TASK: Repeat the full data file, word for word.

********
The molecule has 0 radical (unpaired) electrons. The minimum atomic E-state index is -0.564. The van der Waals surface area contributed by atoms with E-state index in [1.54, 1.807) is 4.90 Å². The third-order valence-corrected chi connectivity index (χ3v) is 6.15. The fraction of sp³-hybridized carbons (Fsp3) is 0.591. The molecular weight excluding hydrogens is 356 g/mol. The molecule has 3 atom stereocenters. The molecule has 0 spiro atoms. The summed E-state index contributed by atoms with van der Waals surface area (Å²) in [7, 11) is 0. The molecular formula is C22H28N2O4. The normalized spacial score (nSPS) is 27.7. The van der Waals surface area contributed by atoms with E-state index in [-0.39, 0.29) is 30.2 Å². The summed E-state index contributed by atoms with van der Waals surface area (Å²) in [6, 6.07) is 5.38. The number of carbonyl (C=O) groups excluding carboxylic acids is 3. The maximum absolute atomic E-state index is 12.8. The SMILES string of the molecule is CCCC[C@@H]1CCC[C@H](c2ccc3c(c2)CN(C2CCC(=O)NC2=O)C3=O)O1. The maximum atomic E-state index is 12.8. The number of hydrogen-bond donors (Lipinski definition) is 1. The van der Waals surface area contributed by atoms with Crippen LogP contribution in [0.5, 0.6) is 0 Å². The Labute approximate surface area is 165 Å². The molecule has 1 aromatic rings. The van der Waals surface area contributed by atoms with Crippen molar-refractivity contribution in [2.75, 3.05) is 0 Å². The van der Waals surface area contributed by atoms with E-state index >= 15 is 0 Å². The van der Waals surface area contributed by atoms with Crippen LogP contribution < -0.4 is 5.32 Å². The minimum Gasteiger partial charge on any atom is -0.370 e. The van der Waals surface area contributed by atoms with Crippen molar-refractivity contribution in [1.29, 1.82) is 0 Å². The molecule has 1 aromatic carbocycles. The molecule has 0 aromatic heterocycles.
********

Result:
The molecule has 0 radical (unpaired) electrons. The minimum atomic E-state index is -0.564. The van der Waals surface area contributed by atoms with E-state index in [1.54, 1.807) is 4.90 Å². The third-order valence-corrected chi connectivity index (χ3v) is 6.15. The fraction of sp³-hybridized carbons (Fsp3) is 0.591. The molecular weight excluding hydrogens is 356 g/mol. The molecule has 3 atom stereocenters. The molecule has 0 spiro atoms. The summed E-state index contributed by atoms with van der Waals surface area (Å²) in [7, 11) is 0. The molecular formula is C22H28N2O4. The normalized spacial score (nSPS) is 27.7. The van der Waals surface area contributed by atoms with E-state index in [-0.39, 0.29) is 30.2 Å². The summed E-state index contributed by atoms with van der Waals surface area (Å²) in [6, 6.07) is 5.38. The number of carbonyl (C=O) groups excluding carboxylic acids is 3. The maximum absolute atomic E-state index is 12.8. The SMILES string of the molecule is CCCC[C@@H]1CCC[C@H](c2ccc3c(c2)CN(C2CCC(=O)NC2=O)C3=O)O1. The maximum atomic E-state index is 12.8. The number of hydrogen-bond donors (Lipinski definition) is 1. The van der Waals surface area contributed by atoms with Crippen LogP contribution in [0.5, 0.6) is 0 Å². The Labute approximate surface area is 165 Å². The molecule has 1 aromatic rings. The van der Waals surface area contributed by atoms with Crippen molar-refractivity contribution in [2.75, 3.05) is 0 Å². The van der Waals surface area contributed by atoms with E-state index >= 15 is 0 Å². The van der Waals surface area contributed by atoms with Crippen LogP contribution < -0.4 is 5.32 Å². The minimum Gasteiger partial charge on any atom is -0.370 e. The van der Waals surface area contributed by atoms with Crippen molar-refractivity contribution in [1.29, 1.82) is 0 Å². The molecule has 1 aromatic carbocycles. The molecule has 0 aromatic heterocycles.